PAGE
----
Special Counsel Robert Mueller unveiled the first charges in the Russia probe against members of President Trump’s inner circle — and more are likely coming.There were 12 counts in the indictments handed up by a federal grand jury against Paul Manafort, President Trump’s former campaign chairman, and Rick Gates, Manafort’s former business partner, including conspiracy to launder money and failure to file reports of foreign bank and financial accounts. But perhaps the most sinister-sounding is count one: conspiracy against the United States.  Read more »

Why Trump should fear the inevitable primary

A week ago, I wrote about the damning silence of Republicans in Washington when it came to the Trump presidency. In the days since, it’s gotten a bit noisier. Even as I was writing that column, John McCain—the good old plainspoken McCain we’ve known for most of his public life, not the evil twin who has occasionally tried to sidestep his conscience—issued a crisp rebuttal of Trump’s isolationist worldview and contempt for public servants. Read more »

Silent Republicans have their reasons. They don’t have an excuse.

Whatever his impact may be on the country or the world, Donald Trump’s presidency imperils the future of his party, and there isn’t a serious-minded Republican in Washington who would tell you otherwise, privately. Read more »

64 hours in October: How one weekend blew up the rules of American politics

It began as a relatively quiet day in the presidential campaign. Hillary Clinton and Donald Trump were each holed up with their aides on Friday, Oct. 7, 2016, preparing for the second presidential debate, scheduled for Sunday night. Hurricane Matthew, which was churning off the Florida coast, led the Friday-morning newscasts. The Chicago Cubs were beginning a quest for their first World Series title in more than a century. But by midafternoon three separate bombshells, all coming within the span of roughly 90 minutes, threatened to throw the race into chaos. Read more »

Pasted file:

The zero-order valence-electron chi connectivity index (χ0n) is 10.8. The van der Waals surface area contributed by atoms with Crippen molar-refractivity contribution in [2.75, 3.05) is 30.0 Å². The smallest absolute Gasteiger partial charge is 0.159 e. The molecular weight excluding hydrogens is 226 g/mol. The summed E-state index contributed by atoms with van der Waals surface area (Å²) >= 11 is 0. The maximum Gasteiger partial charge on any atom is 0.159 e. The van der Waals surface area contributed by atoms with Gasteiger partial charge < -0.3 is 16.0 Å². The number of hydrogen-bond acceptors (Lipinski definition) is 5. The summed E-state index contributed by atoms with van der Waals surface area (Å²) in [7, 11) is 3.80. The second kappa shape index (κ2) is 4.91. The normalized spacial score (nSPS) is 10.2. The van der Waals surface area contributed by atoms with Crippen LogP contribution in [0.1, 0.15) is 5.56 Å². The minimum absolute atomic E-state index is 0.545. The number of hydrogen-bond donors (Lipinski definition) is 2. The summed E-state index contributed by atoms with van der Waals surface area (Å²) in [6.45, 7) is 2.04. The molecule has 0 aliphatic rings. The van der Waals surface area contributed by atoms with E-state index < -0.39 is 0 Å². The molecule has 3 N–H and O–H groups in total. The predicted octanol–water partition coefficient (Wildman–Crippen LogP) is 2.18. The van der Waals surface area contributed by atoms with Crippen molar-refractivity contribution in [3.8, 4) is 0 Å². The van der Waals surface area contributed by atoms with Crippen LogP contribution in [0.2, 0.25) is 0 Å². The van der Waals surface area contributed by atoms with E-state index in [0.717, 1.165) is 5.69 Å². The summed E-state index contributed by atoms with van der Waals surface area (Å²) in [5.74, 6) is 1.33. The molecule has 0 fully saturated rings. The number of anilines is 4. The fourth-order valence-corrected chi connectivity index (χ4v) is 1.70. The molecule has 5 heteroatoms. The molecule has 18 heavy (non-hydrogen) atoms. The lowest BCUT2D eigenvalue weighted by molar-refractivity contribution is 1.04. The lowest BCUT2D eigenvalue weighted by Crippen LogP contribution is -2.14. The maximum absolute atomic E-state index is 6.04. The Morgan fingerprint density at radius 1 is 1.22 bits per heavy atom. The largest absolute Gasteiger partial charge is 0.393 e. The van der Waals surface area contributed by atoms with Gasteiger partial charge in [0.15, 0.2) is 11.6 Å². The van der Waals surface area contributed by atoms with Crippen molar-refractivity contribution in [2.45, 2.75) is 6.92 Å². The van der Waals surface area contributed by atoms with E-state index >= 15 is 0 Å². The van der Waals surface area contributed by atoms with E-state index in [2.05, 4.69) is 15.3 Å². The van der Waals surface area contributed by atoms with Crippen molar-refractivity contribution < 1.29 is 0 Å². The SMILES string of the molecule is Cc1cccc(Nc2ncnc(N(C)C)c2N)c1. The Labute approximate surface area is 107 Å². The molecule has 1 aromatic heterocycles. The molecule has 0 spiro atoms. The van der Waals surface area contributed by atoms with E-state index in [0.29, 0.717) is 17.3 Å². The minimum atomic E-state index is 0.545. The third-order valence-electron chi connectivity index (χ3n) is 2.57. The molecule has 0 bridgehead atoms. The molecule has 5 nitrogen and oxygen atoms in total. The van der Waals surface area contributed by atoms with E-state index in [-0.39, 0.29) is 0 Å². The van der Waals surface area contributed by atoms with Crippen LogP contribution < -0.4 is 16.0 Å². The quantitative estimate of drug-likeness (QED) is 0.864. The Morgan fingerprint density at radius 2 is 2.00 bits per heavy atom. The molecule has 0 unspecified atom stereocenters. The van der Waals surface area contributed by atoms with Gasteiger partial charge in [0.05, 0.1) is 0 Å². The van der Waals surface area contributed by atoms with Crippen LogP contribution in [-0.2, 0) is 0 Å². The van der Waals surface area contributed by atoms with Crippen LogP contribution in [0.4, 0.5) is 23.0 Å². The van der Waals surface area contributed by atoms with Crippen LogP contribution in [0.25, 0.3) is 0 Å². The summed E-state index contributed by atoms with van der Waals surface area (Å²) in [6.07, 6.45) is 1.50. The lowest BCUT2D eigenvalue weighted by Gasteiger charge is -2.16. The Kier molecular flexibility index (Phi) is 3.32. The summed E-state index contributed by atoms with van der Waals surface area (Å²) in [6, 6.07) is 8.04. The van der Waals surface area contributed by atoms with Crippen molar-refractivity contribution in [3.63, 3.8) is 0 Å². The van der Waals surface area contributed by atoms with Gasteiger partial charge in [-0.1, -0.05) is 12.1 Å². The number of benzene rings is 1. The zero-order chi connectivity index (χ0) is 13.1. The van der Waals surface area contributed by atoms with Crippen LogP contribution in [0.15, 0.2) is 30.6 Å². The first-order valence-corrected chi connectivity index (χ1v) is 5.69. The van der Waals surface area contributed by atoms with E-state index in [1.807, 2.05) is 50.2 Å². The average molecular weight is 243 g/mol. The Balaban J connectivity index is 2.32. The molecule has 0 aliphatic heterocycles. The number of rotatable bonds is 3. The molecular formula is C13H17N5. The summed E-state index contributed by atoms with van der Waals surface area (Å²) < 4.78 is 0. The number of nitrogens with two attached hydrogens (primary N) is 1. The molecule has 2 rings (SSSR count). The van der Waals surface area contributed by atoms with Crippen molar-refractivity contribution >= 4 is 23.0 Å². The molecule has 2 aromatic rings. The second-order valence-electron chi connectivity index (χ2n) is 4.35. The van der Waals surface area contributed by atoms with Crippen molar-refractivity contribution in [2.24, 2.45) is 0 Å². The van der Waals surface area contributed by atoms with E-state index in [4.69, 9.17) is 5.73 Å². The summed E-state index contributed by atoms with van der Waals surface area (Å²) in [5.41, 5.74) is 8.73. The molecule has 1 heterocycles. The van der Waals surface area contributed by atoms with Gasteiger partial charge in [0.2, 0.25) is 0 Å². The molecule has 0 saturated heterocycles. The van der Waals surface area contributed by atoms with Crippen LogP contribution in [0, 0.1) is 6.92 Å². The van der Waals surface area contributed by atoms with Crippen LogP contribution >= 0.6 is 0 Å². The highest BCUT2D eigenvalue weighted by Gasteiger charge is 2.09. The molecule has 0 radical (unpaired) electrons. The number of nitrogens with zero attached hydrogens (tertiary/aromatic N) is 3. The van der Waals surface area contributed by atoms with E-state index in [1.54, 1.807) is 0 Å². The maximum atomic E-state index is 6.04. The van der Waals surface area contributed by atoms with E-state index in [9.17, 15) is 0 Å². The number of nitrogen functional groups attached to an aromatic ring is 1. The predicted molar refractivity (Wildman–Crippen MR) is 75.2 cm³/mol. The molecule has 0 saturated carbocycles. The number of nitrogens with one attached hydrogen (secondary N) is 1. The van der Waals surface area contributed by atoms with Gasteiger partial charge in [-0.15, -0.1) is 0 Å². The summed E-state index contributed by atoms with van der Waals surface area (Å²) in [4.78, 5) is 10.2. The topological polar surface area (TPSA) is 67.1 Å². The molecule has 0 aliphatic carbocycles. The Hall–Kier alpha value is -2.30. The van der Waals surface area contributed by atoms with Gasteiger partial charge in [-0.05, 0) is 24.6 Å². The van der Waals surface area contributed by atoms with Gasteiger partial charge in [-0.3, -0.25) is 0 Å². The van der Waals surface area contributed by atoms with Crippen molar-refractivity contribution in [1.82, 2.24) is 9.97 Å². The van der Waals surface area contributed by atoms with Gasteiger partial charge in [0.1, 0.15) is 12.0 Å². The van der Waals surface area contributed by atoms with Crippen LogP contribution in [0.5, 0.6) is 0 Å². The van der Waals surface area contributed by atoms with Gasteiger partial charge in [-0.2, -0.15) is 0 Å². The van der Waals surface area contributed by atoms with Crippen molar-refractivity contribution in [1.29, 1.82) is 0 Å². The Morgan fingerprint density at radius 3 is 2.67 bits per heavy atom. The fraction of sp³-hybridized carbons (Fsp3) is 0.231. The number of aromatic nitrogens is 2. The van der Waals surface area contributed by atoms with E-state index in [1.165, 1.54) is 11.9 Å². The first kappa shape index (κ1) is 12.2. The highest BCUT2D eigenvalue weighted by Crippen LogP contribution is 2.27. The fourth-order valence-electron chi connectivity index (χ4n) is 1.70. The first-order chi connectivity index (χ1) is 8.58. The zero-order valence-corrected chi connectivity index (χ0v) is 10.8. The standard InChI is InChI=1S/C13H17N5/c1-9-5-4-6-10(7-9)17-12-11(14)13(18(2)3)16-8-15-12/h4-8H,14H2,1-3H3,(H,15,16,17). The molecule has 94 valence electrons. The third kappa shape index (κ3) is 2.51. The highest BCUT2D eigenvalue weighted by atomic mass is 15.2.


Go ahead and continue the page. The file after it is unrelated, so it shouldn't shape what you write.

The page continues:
Trump abruptly attacks ‘chain migration,’ a term that worries immigration advocates

President Trump echoed anti-immigration groups Friday morning when he suddenly condemned any new immigration policy that would allow “chain migration.” Read more »

‘I did not collude’: Kushner releases 3,700-word statement detailing 4 Russia contacts

In a lengthy statement to the congressional committees investigating Russian interference in the 2016 election, President Trump’s son-in-law and top White House adviser Jared Kushner says that he was largely overwhelmed by “a fast-paced campaign” in which he took thousands of meetings and received thousands of emails, but that he has “nothing to hide.” Read more »

How Harvey Weinstein got away with it for so long

How did he get away with it for so long? It is the vexing question at the heart of the Harvey Weinstein story. The answer is simple and depressing: Nearly half a century after the start of rape law reforms pushed by second wave feminists and 31 years after the Supreme Court ruled that sexual harassment was a form of workplace discrimination prohibited by the 1964 Civil Rights Act, the legal system continues to struggle to provide justice for women who have been raped or otherwise sexually assaulted, except in the most extreme circumstances. Read more »

Does Kelly signal a new path for Trump?

You could hear the collective exhaling in Washington as President Trump’s new chief of staff assumed his command Monday, after another awesome week in which Trump first seemed set on handing over his White House to a bombastic financier exactly like himself, then stood by as his mini-me publicly eviscerated the president’s loyal chief of staff, and then kicked them both to the curb in quick succession. Read more »

The not-so-radical Trump presidency

In the end, President Trump didn’t “tear up” that deal with Iran that he’s called so disastrous for the country, the one his predecessor negotiated in hopes of containing its nuclear program long enough to see a regime change. Trump huffed and puffed and complained bitterly about the unfairness of it all, but this week he deferred to the saner voices in his inner circle, agreeing to stay the course for the time being. Read more »